In order to make smart decisions affecting their organization’s financial resources, all managers must understand basic business acumen concepts. Lacking some or all of this knowledge can create barriers in a leader’s decision-making process, including – but not limited to – creating budgets, forecasting, and even managing costs.
Below is a shortlist of five business acumen concepts that every manager should know.
1. Basic financial literacy
Basic financial literacy is the ability to interpret financial statements and get a clear view of the story behind the numbers (at a high level). This allows managers to translate and retell that story to their teams – providing context for the organization’s financial objectives to help create ownership among everyone in the organization.
2. Money, money, money
There is a huge difference between cash, profit (gross profit, operating profit, net profit – see below for definitions), and revenue. Using these terms interchangeably (or simply referring to them all as “money”) can muddy the business acumen waters and further complicate someone’s path to financial literacy.
- Cash – Money available in cash, money on deposit in banks, and any items available for immediate deposit. Those items might include checks, money orders, charge slips, etc. They may also be called “liquid funds.”
- Revenue – The inflow of cash or other assets received in exchange for goods or services provided to customers; also called “sales.”
Three Types of Profit
- Gross Profit – Sometimes called “gross margin” or “gross profit,” and calculated as net sales minus cost of goods sold.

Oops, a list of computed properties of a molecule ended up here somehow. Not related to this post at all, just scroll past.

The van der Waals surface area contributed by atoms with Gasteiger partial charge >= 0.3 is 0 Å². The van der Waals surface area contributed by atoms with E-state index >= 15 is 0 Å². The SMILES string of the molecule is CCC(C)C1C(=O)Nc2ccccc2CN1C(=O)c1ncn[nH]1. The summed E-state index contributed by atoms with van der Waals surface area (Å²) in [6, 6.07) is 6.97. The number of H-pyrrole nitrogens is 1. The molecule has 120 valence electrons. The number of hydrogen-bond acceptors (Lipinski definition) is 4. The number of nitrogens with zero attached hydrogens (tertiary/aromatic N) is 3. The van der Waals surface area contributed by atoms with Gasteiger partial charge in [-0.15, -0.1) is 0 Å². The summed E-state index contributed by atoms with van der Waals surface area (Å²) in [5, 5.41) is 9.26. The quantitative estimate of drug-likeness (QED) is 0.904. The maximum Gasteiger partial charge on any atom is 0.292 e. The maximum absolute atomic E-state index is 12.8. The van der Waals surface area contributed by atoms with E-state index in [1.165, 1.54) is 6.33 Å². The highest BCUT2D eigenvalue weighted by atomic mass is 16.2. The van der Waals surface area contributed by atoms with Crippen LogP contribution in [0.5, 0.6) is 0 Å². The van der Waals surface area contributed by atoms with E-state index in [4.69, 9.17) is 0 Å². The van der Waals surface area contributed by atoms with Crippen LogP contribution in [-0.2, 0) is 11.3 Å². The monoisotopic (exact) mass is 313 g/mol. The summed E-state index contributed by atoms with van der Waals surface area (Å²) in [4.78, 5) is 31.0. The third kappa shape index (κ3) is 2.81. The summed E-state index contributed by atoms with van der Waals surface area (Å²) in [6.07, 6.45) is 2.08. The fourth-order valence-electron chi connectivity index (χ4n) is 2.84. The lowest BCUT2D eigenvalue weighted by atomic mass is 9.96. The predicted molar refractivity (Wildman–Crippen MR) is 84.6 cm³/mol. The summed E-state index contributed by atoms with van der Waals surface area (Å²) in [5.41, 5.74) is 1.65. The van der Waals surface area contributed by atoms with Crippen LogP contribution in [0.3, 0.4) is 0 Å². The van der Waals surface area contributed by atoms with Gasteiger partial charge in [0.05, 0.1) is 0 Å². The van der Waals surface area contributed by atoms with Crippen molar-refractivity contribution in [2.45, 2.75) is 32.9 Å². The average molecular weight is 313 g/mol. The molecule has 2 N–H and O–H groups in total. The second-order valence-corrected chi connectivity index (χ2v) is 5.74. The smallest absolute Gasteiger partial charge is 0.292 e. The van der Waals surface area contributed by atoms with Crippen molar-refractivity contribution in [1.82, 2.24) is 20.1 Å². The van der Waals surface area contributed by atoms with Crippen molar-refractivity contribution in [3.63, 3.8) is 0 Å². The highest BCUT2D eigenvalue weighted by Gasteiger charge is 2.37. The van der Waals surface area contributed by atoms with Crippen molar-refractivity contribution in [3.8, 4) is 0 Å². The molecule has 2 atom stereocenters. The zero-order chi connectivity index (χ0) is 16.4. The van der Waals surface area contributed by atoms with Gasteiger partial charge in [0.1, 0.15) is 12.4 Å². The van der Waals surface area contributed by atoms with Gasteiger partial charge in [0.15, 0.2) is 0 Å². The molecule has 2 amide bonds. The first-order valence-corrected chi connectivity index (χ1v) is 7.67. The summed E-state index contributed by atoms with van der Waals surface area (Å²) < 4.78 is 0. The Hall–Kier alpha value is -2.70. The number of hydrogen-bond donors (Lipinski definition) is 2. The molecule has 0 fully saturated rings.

- Operating Profit – The difference between sales/revenue and operating costs. Also known as “operating income.” You might also hear this called EBITDA (Earnings Before Interest, Taxes, Depreciation, and Amortization). Many organizations track EBITDA closely because it is the profit number on which managers have the most impact (driving efficiencies, keeping operating costs closely managed, etc.).
- Net Profit – The amount remaining after deducting all costs (including taxes and interest) from all income. Losses are indicated in parentheses on financial statements.
3. Profit margin
You might hear profit, margin, or profit margin – they all refer to the same thing: how much money the company gets to keep after all expenses are paid out. The difference between profit and margin is that profit is expressed as a number and margin is expressed as a percentage. Being able to calculate and understand the story told by these formulas gives managers deeper insight into the health of their organization.
Gross Profit Margin = Gross Profit ÷ Net Sales
Operating Margin = Operating Income ÷ Net Sales (this can also be called EBITDA Margin)
Net Profit Margin = Net Profit ÷ Net Sales (this can also be called Return on Sales [ROS])
4. Unbudgeted expenses
The impact on margin of an unbudgeted expense cannot be overstated. To most, the amount of revenue needed to offset even a relatively “small” expenditure comes as a shock.
Here’s a simple example:
Imagine that an organization has a ROS of 10% on $1,000,000 in sales. This means they keep 10 cents for every dollar sold.
Now let’s say they have to spend $4,000 on a new computer. How much would the company have to sell to make up for this expense?
$4,000 (expense) ÷ 10% (ROS) = $40,000 in additional sales
As you can see, even a relatively small expense can require a lot of additional revenue to offset. And in today’s competitive business world, slimmer profit margins require even more sales to cover these expenditures.
5. Financial levers
Armed with business acumen, managers can use the financial levers they pull to increase top-line revenue, manage costs, maintain or improve bottom-line profit, allocate resources wisely, and maximize the use of assets.
With comprehensive business acumen training, your managers can gain the financial literacy that is necessary to make a meaningful impact.
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